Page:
The Magnificent Seven


Expertly panel beating the plot of Akira Kurosawa’s Seven Samurai into a shape that could comfortably sustain cowpokes instead of sword swingers, The Magnificent Seven stands as possibly one of the greatest “holiday” movies that ever existed, enjoying as much screentime on television channels as a early period Bond movie or The Great Escape. In fact, you could even argue that The Magnificent Seven and The Great Escape would make a perfect double bill due to both being directed by John Sturges, featuring large, charismatic casts who won’t all make it to the end credits, an impossibly jaunty theme tune, the presence of Steve McQueen being ludicrously cool and the fact that both have turned up on tv listings at Christmas without fail for what seems an eternity. But the main thing they have in common is that, to be this memorable and iconic, you have to earn it – and by god does The Magnificent Seven earn it.


A poor Mexican village made up entirely of simple farmers is periodically raided by the dangerously pragmatic Calvera and his gang of bandits in order to gave enough food for the approaching winter when they lay low in the hills, however, after their last visit leaves an outraged townsperson shot dead, the villages finally gather up their courage (not to mention their meager valuables) and head to a town just inside the US border in order to seek help of any description. Luckily, they run into big hearted, decent, gunslinging Cajun, Chris Adams, agrees to try and whip up a small force to ride back with them to try and scare Calvera’s goons off and after a bit of shrewd head hunting – not to mention the hardly enticing promise of $20 – he manages to wrangle together six skilled, yet deeply flawed men who agree to fight for this underfunded mission.
First up is Vin Tanner, a capable gunslinger rendered freshly broke after a bad run of cards and he’s soon joined by Chris’ buddy, Harry Luck, who only signs up because he mistakenly believes that there’s some sort of profitable scam being pulled an he wants in. Next is the even tempered Irish Mexican Bernardo O’Reilly who’s had to resort to doing odd jobs for money despite being a capable killer and laconic, thrill seeker Britt who agrees purely for the challenge the job presents his impressive skills. Rounding the numbers up to six is dapper professional killer, Lee, a man with more kills on his resume than COVID, but whose years living life constantly in someone’s gunsights has left him shaken to his core with PTSD. However, making seven, is the young and prideful Chico, a brash kid desperate to prove himself a man and who insists on following them despite being humiliated by Chris the night before and as the group gets to the village, they see they have their work cut out for them when the time comes for them to match skills with Calvera’s gang of 40. Being paid a pittance and noticably outnumbered, will these seven men stay and do the decent thing and if so, will they survive or bite the bullet – magnificently?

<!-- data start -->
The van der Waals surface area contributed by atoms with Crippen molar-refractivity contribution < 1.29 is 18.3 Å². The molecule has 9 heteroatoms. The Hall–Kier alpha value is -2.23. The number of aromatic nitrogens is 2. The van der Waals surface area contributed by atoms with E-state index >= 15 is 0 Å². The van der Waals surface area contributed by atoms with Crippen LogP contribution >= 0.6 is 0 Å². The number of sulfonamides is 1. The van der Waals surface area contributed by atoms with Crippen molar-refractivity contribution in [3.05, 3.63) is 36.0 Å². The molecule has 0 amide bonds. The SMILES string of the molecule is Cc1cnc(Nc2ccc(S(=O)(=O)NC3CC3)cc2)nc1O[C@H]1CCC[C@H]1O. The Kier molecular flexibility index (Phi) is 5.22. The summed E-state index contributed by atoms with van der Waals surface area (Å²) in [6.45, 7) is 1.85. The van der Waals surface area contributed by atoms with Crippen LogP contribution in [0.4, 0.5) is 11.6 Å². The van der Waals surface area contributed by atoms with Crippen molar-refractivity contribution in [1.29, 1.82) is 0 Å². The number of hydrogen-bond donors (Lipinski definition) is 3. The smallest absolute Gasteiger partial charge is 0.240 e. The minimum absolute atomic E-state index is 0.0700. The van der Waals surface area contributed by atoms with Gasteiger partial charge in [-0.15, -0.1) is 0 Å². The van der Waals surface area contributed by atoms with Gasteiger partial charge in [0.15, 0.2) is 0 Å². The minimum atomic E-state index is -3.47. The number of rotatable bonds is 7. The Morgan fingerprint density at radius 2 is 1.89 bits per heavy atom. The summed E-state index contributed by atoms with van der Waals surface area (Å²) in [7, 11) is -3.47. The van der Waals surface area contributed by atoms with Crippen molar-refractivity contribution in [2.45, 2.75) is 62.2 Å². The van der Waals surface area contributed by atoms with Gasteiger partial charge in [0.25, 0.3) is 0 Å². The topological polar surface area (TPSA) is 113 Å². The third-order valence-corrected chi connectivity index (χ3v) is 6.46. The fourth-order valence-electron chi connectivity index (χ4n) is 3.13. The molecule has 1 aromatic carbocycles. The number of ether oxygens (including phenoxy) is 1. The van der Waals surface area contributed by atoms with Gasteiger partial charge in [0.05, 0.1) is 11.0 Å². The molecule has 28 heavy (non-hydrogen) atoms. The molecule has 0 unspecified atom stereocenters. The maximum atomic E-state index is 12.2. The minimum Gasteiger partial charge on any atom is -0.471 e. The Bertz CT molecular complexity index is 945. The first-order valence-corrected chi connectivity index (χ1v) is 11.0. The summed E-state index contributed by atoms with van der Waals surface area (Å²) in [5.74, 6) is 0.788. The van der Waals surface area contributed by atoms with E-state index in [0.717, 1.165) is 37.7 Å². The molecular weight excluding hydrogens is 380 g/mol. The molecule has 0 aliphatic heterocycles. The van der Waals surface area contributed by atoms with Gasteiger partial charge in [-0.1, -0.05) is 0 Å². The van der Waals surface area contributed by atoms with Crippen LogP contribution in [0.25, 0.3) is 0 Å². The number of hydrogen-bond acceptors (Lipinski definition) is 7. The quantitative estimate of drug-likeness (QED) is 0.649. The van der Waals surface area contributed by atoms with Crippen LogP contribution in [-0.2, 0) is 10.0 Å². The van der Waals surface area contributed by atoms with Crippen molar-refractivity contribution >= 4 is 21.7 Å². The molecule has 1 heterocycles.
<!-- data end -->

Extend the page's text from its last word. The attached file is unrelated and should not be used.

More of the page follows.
Maybe the greatest, populist, American Western ever made, The Magnificent Seven instantly dashes any accusations about “ripping off” Seven Samurai by being itself one of the most imitated movies of all time. Not only did it notch up a few (admittedly forgettable) sequels and a violently respectable remake, but it also directly inspired Pixar with A Bug’s Life and even had it’s own spoof in the form of John Landis’ ¡Three Amigos! (itself unofficially and ironically remade as Tropic Thunder). Simply put, mediocre movies just don’t have that effect on popular culture for that length of time which easily proves the lasting appeal of the rootin’ tootin’ classic.